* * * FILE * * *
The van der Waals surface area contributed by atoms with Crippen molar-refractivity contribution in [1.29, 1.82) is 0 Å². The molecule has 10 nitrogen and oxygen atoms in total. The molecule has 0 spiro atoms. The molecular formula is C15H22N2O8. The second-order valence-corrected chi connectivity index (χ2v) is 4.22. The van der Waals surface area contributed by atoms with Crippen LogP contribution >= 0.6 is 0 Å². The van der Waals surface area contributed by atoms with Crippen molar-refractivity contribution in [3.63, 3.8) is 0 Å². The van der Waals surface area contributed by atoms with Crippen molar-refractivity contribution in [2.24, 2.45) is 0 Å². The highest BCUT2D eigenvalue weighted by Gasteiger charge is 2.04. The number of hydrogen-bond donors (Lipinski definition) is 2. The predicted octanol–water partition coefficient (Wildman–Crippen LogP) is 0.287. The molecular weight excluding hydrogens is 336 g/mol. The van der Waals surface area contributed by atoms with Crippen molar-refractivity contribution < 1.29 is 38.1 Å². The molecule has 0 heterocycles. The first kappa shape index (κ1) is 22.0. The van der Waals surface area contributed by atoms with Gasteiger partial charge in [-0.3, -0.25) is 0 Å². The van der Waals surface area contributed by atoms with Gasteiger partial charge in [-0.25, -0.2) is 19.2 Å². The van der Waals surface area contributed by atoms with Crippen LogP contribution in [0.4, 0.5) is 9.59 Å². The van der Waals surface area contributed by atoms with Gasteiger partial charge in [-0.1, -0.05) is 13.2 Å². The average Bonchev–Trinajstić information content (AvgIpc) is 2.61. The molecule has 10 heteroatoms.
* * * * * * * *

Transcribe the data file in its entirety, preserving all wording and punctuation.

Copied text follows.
The van der Waals surface area contributed by atoms with Crippen molar-refractivity contribution in [1.29, 1.82) is 0 Å². The molecule has 10 nitrogen and oxygen atoms in total. The molecule has 0 spiro atoms. The molecular formula is C15H22N2O8. The second-order valence-corrected chi connectivity index (χ2v) is 4.22. The van der Waals surface area contributed by atoms with Crippen LogP contribution >= 0.6 is 0 Å². The van der Waals surface area contributed by atoms with Crippen molar-refractivity contribution in [3.63, 3.8) is 0 Å². The van der Waals surface area contributed by atoms with Crippen molar-refractivity contribution in [2.24, 2.45) is 0 Å². The highest BCUT2D eigenvalue weighted by Gasteiger charge is 2.04. The number of hydrogen-bond donors (Lipinski definition) is 2. The predicted octanol–water partition coefficient (Wildman–Crippen LogP) is 0.287. The molecular weight excluding hydrogens is 336 g/mol. The van der Waals surface area contributed by atoms with Crippen molar-refractivity contribution < 1.29 is 38.1 Å². The molecule has 0 heterocycles. The first kappa shape index (κ1) is 22.0. The van der Waals surface area contributed by atoms with Gasteiger partial charge in [-0.3, -0.25) is 0 Å². The van der Waals surface area contributed by atoms with Gasteiger partial charge in [-0.25, -0.2) is 19.2 Å². The van der Waals surface area contributed by atoms with Crippen LogP contribution in [0.4, 0.5) is 9.59 Å². The van der Waals surface area contributed by atoms with Gasteiger partial charge in [-0.1, -0.05) is 13.2 Å². The average Bonchev–Trinajstić information content (AvgIpc) is 2.61. The molecule has 10 heteroatoms.